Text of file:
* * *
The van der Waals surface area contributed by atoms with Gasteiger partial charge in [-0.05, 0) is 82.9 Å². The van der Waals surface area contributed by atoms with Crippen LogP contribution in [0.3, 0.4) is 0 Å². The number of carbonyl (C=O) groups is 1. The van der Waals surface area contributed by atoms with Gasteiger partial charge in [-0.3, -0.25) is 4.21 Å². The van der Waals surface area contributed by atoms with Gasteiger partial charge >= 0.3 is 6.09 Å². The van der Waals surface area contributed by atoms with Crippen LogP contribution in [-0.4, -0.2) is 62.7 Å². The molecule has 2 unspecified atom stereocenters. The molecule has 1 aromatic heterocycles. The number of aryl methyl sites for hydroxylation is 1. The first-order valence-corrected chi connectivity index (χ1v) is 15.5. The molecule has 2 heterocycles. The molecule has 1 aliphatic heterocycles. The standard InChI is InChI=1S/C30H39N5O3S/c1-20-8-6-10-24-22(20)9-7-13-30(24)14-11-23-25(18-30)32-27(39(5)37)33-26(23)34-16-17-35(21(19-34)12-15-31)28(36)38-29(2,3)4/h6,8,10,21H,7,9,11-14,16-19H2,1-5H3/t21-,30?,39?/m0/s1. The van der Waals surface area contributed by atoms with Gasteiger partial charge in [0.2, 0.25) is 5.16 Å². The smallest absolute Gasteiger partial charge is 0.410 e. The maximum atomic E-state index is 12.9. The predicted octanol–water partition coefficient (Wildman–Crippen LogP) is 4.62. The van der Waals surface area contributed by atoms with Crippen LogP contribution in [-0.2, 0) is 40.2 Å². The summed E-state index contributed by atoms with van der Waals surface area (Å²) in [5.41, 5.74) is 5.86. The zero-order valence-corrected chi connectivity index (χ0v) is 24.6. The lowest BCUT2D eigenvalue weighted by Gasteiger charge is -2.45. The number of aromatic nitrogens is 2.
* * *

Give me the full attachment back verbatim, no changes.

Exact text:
The van der Waals surface area contributed by atoms with Gasteiger partial charge in [-0.05, 0) is 82.9 Å². The van der Waals surface area contributed by atoms with Crippen LogP contribution in [0.3, 0.4) is 0 Å². The number of carbonyl (C=O) groups is 1. The van der Waals surface area contributed by atoms with Gasteiger partial charge in [-0.3, -0.25) is 4.21 Å². The van der Waals surface area contributed by atoms with Gasteiger partial charge >= 0.3 is 6.09 Å². The van der Waals surface area contributed by atoms with Crippen LogP contribution in [-0.4, -0.2) is 62.7 Å². The molecule has 2 unspecified atom stereocenters. The molecule has 1 aromatic heterocycles. The number of aryl methyl sites for hydroxylation is 1. The first-order valence-corrected chi connectivity index (χ1v) is 15.5. The molecule has 2 heterocycles. The molecule has 1 aliphatic heterocycles. The standard InChI is InChI=1S/C30H39N5O3S/c1-20-8-6-10-24-22(20)9-7-13-30(24)14-11-23-25(18-30)32-27(39(5)37)33-26(23)34-16-17-35(21(19-34)12-15-31)28(36)38-29(2,3)4/h6,8,10,21H,7,9,11-14,16-19H2,1-5H3/t21-,30?,39?/m0/s1. The van der Waals surface area contributed by atoms with Gasteiger partial charge in [0.2, 0.25) is 5.16 Å². The smallest absolute Gasteiger partial charge is 0.410 e. The maximum atomic E-state index is 12.9. The predicted octanol–water partition coefficient (Wildman–Crippen LogP) is 4.62. The van der Waals surface area contributed by atoms with Crippen LogP contribution in [-0.2, 0) is 40.2 Å². The summed E-state index contributed by atoms with van der Waals surface area (Å²) in [5.41, 5.74) is 5.86. The zero-order valence-corrected chi connectivity index (χ0v) is 24.6. The lowest BCUT2D eigenvalue weighted by Gasteiger charge is -2.45. The number of aromatic nitrogens is 2.